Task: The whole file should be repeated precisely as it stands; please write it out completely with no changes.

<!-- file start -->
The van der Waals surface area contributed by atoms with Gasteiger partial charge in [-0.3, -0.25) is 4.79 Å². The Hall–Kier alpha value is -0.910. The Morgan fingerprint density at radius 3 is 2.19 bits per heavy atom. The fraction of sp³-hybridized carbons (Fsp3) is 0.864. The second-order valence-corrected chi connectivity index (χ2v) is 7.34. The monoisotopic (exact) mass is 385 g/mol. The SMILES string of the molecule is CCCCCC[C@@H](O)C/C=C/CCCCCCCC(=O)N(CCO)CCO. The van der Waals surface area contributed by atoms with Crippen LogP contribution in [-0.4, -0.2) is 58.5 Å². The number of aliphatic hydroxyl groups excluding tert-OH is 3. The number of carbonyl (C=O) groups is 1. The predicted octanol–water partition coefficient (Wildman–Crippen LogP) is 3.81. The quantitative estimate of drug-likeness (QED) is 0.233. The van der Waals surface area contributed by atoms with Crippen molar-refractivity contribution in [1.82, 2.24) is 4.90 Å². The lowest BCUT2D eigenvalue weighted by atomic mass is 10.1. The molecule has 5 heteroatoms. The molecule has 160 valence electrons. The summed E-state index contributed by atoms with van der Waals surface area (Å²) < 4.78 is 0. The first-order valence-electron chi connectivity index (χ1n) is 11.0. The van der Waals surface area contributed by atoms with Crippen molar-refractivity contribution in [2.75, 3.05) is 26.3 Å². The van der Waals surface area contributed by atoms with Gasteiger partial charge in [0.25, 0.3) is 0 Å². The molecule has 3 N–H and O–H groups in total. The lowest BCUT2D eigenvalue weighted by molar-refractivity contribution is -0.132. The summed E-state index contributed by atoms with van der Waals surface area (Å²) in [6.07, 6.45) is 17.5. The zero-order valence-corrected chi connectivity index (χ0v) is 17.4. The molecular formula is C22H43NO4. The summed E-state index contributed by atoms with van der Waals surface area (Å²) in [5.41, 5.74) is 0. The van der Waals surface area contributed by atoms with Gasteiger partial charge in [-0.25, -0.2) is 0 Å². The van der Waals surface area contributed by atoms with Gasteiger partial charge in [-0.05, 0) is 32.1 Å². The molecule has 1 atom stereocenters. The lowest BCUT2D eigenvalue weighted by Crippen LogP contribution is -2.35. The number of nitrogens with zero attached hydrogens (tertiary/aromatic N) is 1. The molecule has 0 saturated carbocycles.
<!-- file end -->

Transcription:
The van der Waals surface area contributed by atoms with Gasteiger partial charge in [-0.3, -0.25) is 4.79 Å². The Hall–Kier alpha value is -0.910. The Morgan fingerprint density at radius 3 is 2.19 bits per heavy atom. The fraction of sp³-hybridized carbons (Fsp3) is 0.864. The second-order valence-corrected chi connectivity index (χ2v) is 7.34. The monoisotopic (exact) mass is 385 g/mol. The SMILES string of the molecule is CCCCCC[C@@H](O)C/C=C/CCCCCCCC(=O)N(CCO)CCO. The van der Waals surface area contributed by atoms with Crippen LogP contribution in [-0.4, -0.2) is 58.5 Å². The number of aliphatic hydroxyl groups excluding tert-OH is 3. The number of carbonyl (C=O) groups is 1. The predicted octanol–water partition coefficient (Wildman–Crippen LogP) is 3.81. The quantitative estimate of drug-likeness (QED) is 0.233. The van der Waals surface area contributed by atoms with Crippen molar-refractivity contribution in [1.82, 2.24) is 4.90 Å². The lowest BCUT2D eigenvalue weighted by atomic mass is 10.1. The molecule has 5 heteroatoms. The molecule has 160 valence electrons. The summed E-state index contributed by atoms with van der Waals surface area (Å²) < 4.78 is 0. The first-order valence-electron chi connectivity index (χ1n) is 11.0. The van der Waals surface area contributed by atoms with Crippen molar-refractivity contribution in [2.75, 3.05) is 26.3 Å². The van der Waals surface area contributed by atoms with Gasteiger partial charge in [0.25, 0.3) is 0 Å². The molecule has 3 N–H and O–H groups in total. The lowest BCUT2D eigenvalue weighted by molar-refractivity contribution is -0.132. The summed E-state index contributed by atoms with van der Waals surface area (Å²) in [6.07, 6.45) is 17.5. The zero-order valence-corrected chi connectivity index (χ0v) is 17.4. The molecular formula is C22H43NO4. The summed E-state index contributed by atoms with van der Waals surface area (Å²) in [5.41, 5.74) is 0. The van der Waals surface area contributed by atoms with Gasteiger partial charge in [-0.25, -0.2) is 0 Å². The van der Waals surface area contributed by atoms with Gasteiger partial charge in [-0.05, 0) is 32.1 Å². The molecule has 1 atom stereocenters. The lowest BCUT2D eigenvalue weighted by Crippen LogP contribution is -2.35. The number of nitrogens with zero attached hydrogens (tertiary/aromatic N) is 1. The molecule has 0 saturated carbocycles.